postnatal depression should see her doctor as soon as
possible. If she cannot bear to visit the surgery a home
visit should be requested. In addition to this, Health
visitors can play a very important role in post natal
depression. They can help by raising mothers self morale,
help in introducing her to new mothers etc.
Try to tell the doctor all the symptoms which are
troubling you, as this will help him to correctly diagnose
the illness. If he prescribes some treatment, find out
whether you are being given tranquillisers or
anti-depressants. Many women feel that tranquillisers do
not help them and need to return to the doctor for the
treatment to be changed.
Though forms of drug treatment vary, they usually
involve the use of anti-depressant drugs. You cannot become
addicted to these. You may find that if you are taking a
tricyclic drug, your mouth becomes dry and you feel rather
drowsy but these feelings wear off as you continue to take
If the drug you have been given unfortunately makes you
feel worse then you must tell your doctor and ask him to
change it. If you have taken your medication for several
weeks and it has not made you feel any better then consult
your doctor as you may need a stronger dose or an
alternative drug. These drugs do work gently and
improvement is gradual so try not to be impatient.
Many women find that their depression becomes much worse
just before, or during, a period. If this is so, you can
ask your doctor to consider progesterone therapy to help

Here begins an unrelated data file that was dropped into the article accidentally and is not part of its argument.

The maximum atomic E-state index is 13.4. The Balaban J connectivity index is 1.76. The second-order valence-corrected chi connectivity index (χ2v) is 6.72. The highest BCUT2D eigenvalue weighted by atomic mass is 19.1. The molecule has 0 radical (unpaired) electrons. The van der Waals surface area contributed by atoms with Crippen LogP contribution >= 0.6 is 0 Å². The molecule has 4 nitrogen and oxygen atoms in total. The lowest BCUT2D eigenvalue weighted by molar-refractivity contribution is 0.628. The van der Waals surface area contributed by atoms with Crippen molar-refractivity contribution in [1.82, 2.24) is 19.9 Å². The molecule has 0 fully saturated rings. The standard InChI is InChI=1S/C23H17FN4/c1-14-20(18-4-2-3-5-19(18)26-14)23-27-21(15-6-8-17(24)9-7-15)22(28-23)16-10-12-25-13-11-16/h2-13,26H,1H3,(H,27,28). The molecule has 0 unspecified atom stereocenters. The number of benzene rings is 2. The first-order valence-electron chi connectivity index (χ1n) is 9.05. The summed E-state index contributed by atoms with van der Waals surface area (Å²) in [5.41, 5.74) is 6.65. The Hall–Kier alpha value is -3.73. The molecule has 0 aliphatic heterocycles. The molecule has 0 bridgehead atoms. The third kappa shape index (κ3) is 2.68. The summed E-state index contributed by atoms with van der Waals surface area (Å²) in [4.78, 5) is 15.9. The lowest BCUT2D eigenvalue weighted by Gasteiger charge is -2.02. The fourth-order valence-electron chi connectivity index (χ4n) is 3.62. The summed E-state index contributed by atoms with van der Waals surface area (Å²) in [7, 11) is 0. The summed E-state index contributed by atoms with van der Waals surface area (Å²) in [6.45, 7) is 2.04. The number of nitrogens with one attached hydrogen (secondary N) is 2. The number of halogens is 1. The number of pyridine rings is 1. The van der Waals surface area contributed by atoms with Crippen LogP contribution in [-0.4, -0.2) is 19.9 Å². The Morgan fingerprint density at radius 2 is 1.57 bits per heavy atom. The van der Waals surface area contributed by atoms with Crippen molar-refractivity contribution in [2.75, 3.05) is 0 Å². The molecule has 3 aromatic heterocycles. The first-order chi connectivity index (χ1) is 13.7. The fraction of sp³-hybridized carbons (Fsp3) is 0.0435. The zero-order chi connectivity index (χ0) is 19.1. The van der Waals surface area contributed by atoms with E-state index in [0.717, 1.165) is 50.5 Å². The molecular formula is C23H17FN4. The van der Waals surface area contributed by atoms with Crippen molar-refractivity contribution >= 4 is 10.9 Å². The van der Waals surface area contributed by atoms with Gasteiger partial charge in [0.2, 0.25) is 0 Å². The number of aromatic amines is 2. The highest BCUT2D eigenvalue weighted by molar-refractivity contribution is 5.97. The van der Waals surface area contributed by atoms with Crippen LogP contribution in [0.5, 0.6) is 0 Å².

prevent this severe form of pre-menstrual tension.
It is important to maintain a good diet, sometimes
Vitamin B6 or a general vitamin supplement may be
It is very beneficial for a woman who has postnatal
depression to talk about her illness and its symptoms.
Close relations and friends should try to be sympathetic
even if they feel bored with these conversations. Often
just talking to the doctor (if he is sympathetic) can be a
When you find a drug that helps you, do not try and
persuade your medical advisor to cut the length of the
treatment short. You may find when you take drugs that you
improve quickly but remember that depression is an illness
and give yourself plenty of time to make a full
If your symptoms should return after you have stopped
taking your medication, do not despair, do tell your doctor
of your relapse. He will probably put you back onto your
previous medication. When you feel better again, ask your
doctor if you can cut down the pills down over a period of
time, as this often helps prevent a recurrence of
Professional counselling can be very beneficial if you
are depressed. Some health visitors offer counselling on a
weekly basis, otherwise you may need to ask your G.P. to
arrange for you to see a counsellor. If your depression is
mild, counselling alone may help to lift it. If you are
given drug treatment for depression you can still ask for
counselling as well as the drugs. Whilst counselling is a
very valuable treatment for depressed mothers regrettably
in some places counsellors are not available.
Cognitive therapy is a very helpful form of therapy to
hasten a recovery from depression. It has the added
advantage that it teaches the mother coping skills which
may be of use after she has recovered. Cognitive therapy
helps mothers change many of the negative feelings that
they may have towards themselves and others.
SELF HELP :
The most important thing you can do for yourself is
believe that you will get better. You must have a great
deal of patience and realise that recovery will take
Try to remember that the aches and pains which affect so
many mothers during postnatal depression are not the signs
of a serious or fatal illness. Many mothers think their
headaches signify brain tumours or the pain and tightness
in their chest is due to a heart condition. These pains are